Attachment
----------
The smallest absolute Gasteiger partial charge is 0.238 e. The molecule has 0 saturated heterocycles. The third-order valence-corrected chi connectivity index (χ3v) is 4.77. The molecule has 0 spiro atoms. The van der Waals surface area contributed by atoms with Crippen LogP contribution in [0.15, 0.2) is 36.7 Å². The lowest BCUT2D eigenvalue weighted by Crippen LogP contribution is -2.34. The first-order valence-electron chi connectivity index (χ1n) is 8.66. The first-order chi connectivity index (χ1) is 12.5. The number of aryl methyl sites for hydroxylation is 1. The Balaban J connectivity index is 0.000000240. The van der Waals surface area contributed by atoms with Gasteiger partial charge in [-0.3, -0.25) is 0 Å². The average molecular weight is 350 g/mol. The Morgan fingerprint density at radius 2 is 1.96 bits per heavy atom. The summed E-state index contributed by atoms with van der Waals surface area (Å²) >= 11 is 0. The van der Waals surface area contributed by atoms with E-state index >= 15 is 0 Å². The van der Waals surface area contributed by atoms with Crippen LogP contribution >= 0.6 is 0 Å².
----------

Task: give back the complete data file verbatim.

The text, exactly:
The smallest absolute Gasteiger partial charge is 0.238 e. The molecule has 0 saturated heterocycles. The third-order valence-corrected chi connectivity index (χ3v) is 4.77. The molecule has 0 spiro atoms. The van der Waals surface area contributed by atoms with Crippen LogP contribution in [0.15, 0.2) is 36.7 Å². The lowest BCUT2D eigenvalue weighted by Crippen LogP contribution is -2.34. The first-order valence-electron chi connectivity index (χ1n) is 8.66. The first-order chi connectivity index (χ1) is 12.5. The number of aryl methyl sites for hydroxylation is 1. The Balaban J connectivity index is 0.000000240. The van der Waals surface area contributed by atoms with Gasteiger partial charge in [-0.3, -0.25) is 0 Å². The average molecular weight is 350 g/mol. The Morgan fingerprint density at radius 2 is 1.96 bits per heavy atom. The summed E-state index contributed by atoms with van der Waals surface area (Å²) >= 11 is 0. The van der Waals surface area contributed by atoms with E-state index >= 15 is 0 Å². The van der Waals surface area contributed by atoms with Crippen LogP contribution >= 0.6 is 0 Å².